True confession? I really love running. There’s something exhilarating about having a goal and reaching it, whether it’s time or distance. It began when I put on my first pair of running shoes in eighth-grade track! Through junior high and high school, I ran the two-mile relay, the mile, two-miler, and get this – hurdles!! Yes – you heard me, these short legs ran hurdles (I am five-foot tall by the way!). I wasn’t ever very good at it, didn’t qualify to go to states. I would place in track meets, improve my times, but never truly excelled into something great. That’s alright, because running is fun and a way to stay fit, gain energy, a stress release, and a great time for praying. This year I decided to run the Columbus 1/2 Marathon. With four kids, one child with special needs, and a busy schedule it’s hard to find the time to consistently run every day, but I was able to complete the race in one-hour, fifty-seven minutes and fifty-eight seconds (but who’s counting?). My goal was around two hours, and I was ecstatic to achieve it.
I have a few reasons for deciding to run the race this year. One was to set a goal and have the discipline to achieve it. Having four kids in nine years has not been conducive to training for long races. I’m not one of those super-women who can run/race while pregnant. This year, our kids were at an age where I had a little more time to train consistently. I have run a few longer races through the years – some 5K’s, a 10-miler, and a 30 K (18.6 miles), but never a half-marathon. Races are fun, the feeling of camaraderie and teamwork among runners as you encourage one another – knowing it’s a great accomplishment to run that many miles. I remember trying to give my boys perspective on how far it was. If you got in the car and drove from our house to Hilliard along I-270…yikes, that is a long way and we are doing it on foot!
The second reason I ran was to raise money for Marathons for Moms. It’s a fund-raiser that is close to my heart especially after having Toby. While pregnant with our third child, at a 21-week ultrasound we learned he had Spina Bifida and Hydrocephalus. Later that day, a high risk doctor presented us with the choice to terminate my pregnancy. For us it wasn’t something we even considered, but for many out there they feel it is their only option. Many unborn babies, especially ones with special needs are NEVER given a chance at life. Let’s be honest, society doesn’t exactly treasure children, let alone children that will need many resources (education, money, therapy) for their entire lives.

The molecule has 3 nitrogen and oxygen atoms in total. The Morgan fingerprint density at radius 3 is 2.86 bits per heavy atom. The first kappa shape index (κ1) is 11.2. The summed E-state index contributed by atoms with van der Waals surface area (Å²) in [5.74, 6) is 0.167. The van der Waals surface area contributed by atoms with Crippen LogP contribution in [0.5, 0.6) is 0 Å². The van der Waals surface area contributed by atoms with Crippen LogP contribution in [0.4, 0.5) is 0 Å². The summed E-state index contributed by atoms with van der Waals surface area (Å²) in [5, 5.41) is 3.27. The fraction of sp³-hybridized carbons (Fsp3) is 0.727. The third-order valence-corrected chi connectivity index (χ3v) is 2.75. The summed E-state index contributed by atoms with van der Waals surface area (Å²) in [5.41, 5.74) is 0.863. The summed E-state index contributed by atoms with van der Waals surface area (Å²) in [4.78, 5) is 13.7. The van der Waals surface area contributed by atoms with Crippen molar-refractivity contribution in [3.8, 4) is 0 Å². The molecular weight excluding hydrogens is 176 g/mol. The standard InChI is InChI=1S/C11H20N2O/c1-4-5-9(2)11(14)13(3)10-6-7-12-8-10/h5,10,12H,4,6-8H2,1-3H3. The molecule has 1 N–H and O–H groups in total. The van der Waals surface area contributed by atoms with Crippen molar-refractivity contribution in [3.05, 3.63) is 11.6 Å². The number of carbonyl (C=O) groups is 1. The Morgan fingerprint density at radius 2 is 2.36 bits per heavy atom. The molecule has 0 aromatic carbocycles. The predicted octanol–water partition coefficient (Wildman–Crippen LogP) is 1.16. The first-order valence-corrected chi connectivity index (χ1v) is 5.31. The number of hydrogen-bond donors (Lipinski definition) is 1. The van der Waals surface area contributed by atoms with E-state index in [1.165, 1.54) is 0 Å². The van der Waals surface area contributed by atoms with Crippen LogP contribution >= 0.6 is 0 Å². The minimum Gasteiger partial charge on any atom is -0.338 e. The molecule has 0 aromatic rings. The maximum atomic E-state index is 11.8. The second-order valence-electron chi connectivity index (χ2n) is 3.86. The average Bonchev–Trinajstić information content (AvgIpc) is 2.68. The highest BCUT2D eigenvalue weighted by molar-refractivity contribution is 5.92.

So I ran for Toby – because of God’s grace, we had the knowledge and resources to have our baby and above all, have hope for his future. I ran for all those babies out there that need a chance to be and to give families hope.
I was truly honored and blessed to raise money and run for Marathons for Moms. It’s incredible to see how God was completely in my training and fund-raising. There were weeks I was only able to fit in one short run during the week and the long-run on Saturday. I wasn’t sure if I would be able to reach my time goal of under two hours or the financial one, but God provided in many ways. My husband sacrificed many hours home alone with four kids, so I could train. God provided the strength and endurance to finish well, and reach the financial goal. One of these was through the final donation in the form of $200.00. A friend donated her entire substitute teaching salary in honor of someone that she knew that chose life for her unborn baby facing a heart defect.
When she told me the reason for the donation I shed tears in thankfulness and joy. Looking back at this journey, both with our son and running, I can see the ways that God has always provided.
He has provided in big ways like facing uncertainty as Toby fought for his life in the Pediatric Intensive Care Unit at 4 weeks of age, and in small ways – allowing me the time and energy to not only finish a half-marathon, but finish well! In the end, God’s provision is evident and He is the giver of life and hope to everyone who asks.
-Carrie Holt, Columbus, Ohio